Apr 15 2010

We’re hiring a NON-developer

Published by at 7:06 pm under Business   

Over at Oasis Digital, we are in the (job) market for our first non-developer, non-project-manager, non-service-delivery-focussed full-time team member. The job post is on the Oasis Digital site; I thought I’d write about a bit more about the story here.

Part of the challenge of running a software development consulting firm, is the tension between:

1) Focus on Customers You Have Now

Some firms are so service-delivery centric (#1 above), that they don’t bother to address the rest of the world, i.e. all of the not-customers-yet. Small consulting firms are especially vulnerable to this, and as a result they stay small.

Historically, Oasis Digital started in this category, with long-term projects, satisfied customers, and slow/organic growth. The shape of our organization reflects this: everyone, including me, works mostly on creating software for customers.

2) Focus on Customers You Want to Have Later

Some other software firms are highly marketing-driven, to the extent that their service delivery value proposition (in terms of design, features, and quality per customer dollar spent) suffers. Large technical service firms are especially vulnerable to this. Anyone who has been around the block a few times, has experienced the unique joy of a very large sum spent with a very large vendor to deliver sufficient, but disproportionately expensive, results.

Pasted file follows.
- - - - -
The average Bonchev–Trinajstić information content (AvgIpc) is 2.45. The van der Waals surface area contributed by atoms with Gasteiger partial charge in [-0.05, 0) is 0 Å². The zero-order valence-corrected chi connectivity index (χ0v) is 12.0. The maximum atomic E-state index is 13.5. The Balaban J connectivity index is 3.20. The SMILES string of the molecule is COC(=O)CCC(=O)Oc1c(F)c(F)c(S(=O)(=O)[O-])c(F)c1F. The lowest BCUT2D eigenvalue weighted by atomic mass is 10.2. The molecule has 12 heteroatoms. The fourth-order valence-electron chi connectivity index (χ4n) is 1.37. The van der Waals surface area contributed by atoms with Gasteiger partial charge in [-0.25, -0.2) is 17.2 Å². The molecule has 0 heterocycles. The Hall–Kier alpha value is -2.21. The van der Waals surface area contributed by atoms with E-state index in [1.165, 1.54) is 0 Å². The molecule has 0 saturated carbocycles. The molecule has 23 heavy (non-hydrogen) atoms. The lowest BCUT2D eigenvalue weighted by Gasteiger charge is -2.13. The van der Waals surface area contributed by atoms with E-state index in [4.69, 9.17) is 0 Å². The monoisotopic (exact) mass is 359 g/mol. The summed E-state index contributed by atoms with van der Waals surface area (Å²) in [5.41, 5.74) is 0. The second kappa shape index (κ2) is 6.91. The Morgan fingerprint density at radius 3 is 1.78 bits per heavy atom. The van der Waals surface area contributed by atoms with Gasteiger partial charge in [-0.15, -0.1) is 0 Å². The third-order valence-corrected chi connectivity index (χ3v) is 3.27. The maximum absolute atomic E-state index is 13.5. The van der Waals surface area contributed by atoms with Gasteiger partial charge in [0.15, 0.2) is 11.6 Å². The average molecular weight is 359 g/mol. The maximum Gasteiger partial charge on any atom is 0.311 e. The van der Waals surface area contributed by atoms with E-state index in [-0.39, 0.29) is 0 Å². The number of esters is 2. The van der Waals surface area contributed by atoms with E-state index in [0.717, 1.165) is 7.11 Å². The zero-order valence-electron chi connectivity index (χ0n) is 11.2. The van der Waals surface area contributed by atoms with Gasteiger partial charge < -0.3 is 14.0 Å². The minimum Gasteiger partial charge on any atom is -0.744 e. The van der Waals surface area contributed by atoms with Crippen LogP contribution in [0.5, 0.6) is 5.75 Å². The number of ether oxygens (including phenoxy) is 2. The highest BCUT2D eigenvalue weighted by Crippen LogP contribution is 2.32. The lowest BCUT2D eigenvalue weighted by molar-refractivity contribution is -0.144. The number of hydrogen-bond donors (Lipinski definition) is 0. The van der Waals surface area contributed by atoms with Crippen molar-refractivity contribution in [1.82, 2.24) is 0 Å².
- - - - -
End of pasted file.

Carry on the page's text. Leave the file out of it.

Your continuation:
Turning Up the Heat

Our goal and challenge now, is add a bit of focus on future customers (which is to say, marketing, community participation, etc.), without losing our service delivery mojo. To move things in that direction, we need at least one person who is not occupied by service delivery… hence our upcoming hire.

We will also quite likely start another software product or SaaS business along the way. (I’ve been there before, of course, and did plenty of hiring and business development work along the way.)

Some Things Won’t Change

Since inception, our sales process has been decidedly non-traditonal:

  • We encourage potential customers to meet their needs with off-the-shelf software, not custom software, if possible.
  • We don’t have commissioned┬ásalespeople. Nor commissioned pretend-they-aren’t-salespeople.
  • Most of our team is, and will always be, all about delivering great results for our customers.

I’d love to receive feedback on this, from those of you with experience in this particular transition. You know how to reach me.

Update: We’ve filled the need for that job post, with a combination of a few people, rather than a single jack-of-all-trades as I had planned.

If you found this post useful, please link to it from your web site, mention it online, or mention it to a colleague.

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